DonorsTrust Vice President Peter Lipsett recently appeared on the Cato Daily Podcast with host Caleb O. Brown to talk about trends in philanthropy—how the share of mid-level donors is shrinking compared to affluent households— and about legislative threats to donor privacy in the new Congress.
“There’s a trend towards more big-dollar donations or the higher-wealth group giving more to charity and starting to—I wouldn’t even say crowd out—it’s just the smaller dollars, the mid-level donors seem to be disappearing,” says Lipsett.
Share of Mid-Level Donors Small Compared to Wealthier Households
The Lilly Family School of Philanthropy, for example, in a recent study found that eight out of 10 households with more than $200,000 in net worth gave to charity in 2018. By contrast, fewer than four in 10 households with less than $50,000 in net worth made donations to charity in 2018.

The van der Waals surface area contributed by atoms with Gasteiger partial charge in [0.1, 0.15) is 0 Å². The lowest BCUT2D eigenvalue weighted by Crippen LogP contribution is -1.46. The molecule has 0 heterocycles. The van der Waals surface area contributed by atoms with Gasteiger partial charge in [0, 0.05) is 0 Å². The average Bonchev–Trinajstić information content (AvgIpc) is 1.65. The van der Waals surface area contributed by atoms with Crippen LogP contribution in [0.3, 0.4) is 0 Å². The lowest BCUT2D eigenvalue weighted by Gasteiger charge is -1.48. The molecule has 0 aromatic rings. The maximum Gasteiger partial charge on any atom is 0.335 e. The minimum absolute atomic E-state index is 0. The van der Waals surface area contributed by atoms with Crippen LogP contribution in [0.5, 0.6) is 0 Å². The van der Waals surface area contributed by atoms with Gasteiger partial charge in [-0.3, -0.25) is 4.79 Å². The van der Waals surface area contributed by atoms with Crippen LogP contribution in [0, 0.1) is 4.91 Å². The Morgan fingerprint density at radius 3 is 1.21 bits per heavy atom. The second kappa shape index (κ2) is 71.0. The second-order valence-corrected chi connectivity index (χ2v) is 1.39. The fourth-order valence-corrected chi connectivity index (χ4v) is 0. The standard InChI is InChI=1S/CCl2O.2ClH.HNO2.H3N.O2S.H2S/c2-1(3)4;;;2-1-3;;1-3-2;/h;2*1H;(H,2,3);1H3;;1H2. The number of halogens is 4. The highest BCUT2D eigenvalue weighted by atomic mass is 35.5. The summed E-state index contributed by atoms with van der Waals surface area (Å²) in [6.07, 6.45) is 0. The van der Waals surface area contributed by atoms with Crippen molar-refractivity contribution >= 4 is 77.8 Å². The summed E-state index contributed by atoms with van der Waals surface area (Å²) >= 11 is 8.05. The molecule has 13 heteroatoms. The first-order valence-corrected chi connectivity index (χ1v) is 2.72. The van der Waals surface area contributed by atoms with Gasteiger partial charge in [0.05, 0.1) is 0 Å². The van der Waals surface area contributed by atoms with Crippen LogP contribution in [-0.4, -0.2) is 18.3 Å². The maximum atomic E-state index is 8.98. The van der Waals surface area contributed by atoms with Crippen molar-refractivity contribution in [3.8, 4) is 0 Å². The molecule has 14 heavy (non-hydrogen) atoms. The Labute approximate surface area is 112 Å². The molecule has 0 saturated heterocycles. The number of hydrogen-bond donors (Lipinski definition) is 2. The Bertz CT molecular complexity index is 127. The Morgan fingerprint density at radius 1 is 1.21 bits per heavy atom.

“Is that because of tax-law changes? Is that because of an ethos that their dollar isn’t doing anything because these mega gifts are crowding things? That’s not really clear but that—for me—is one of the concerns on the charitable horizons that we need to address. We need to bring those dollars in.”
Small-Dollar Donors Backbone of Local Social Services
It’s the small- and mid-level donors that keep local charities propped up and operational in the day-to-day work of meeting needs at the community level. Mega donors tend to give to larger charitable outfits while the smaller-dollar donors knows best about the needs in is in her immediate community.
“Jeff Bezos isn’t going to give a lot of money to the local food bank or even to the local theater group. Those are going to come from small- and mid-level donors who really understand it and so we need to remind people—and I think the pandemic has done this a little bit—the value of their charitable giving.”
Click here to listen to the full episode on the Cato Daily Podcast.